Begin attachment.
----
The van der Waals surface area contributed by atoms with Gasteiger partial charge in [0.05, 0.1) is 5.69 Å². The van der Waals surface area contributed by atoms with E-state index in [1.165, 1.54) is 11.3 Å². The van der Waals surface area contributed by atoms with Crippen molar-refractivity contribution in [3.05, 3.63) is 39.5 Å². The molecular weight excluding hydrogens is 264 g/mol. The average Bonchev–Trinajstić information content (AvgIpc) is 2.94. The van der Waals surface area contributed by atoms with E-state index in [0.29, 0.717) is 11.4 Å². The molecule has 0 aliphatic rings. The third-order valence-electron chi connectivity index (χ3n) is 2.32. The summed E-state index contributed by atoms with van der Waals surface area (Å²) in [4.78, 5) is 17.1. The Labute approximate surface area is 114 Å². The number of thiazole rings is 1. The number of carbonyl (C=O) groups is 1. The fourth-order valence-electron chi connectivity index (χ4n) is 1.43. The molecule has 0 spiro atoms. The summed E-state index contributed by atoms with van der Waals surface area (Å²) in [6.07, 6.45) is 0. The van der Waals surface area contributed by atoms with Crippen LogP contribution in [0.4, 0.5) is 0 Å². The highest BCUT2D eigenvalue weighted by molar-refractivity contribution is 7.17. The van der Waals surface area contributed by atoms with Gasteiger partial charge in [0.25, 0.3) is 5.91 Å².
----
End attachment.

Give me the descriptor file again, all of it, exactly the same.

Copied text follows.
The van der Waals surface area contributed by atoms with Gasteiger partial charge in [0.05, 0.1) is 5.69 Å². The van der Waals surface area contributed by atoms with E-state index in [1.165, 1.54) is 11.3 Å². The van der Waals surface area contributed by atoms with Crippen molar-refractivity contribution in [3.05, 3.63) is 39.5 Å². The molecular weight excluding hydrogens is 264 g/mol. The average Bonchev–Trinajstić information content (AvgIpc) is 2.94. The van der Waals surface area contributed by atoms with E-state index in [0.29, 0.717) is 11.4 Å². The molecule has 0 aliphatic rings. The third-order valence-electron chi connectivity index (χ3n) is 2.32. The summed E-state index contributed by atoms with van der Waals surface area (Å²) in [4.78, 5) is 17.1. The Labute approximate surface area is 114 Å². The number of thiazole rings is 1. The number of carbonyl (C=O) groups is 1. The fourth-order valence-electron chi connectivity index (χ4n) is 1.43. The molecule has 0 spiro atoms. The summed E-state index contributed by atoms with van der Waals surface area (Å²) in [6.07, 6.45) is 0. The van der Waals surface area contributed by atoms with Crippen LogP contribution in [0.4, 0.5) is 0 Å². The highest BCUT2D eigenvalue weighted by molar-refractivity contribution is 7.17. The van der Waals surface area contributed by atoms with Gasteiger partial charge in [0.25, 0.3) is 5.91 Å².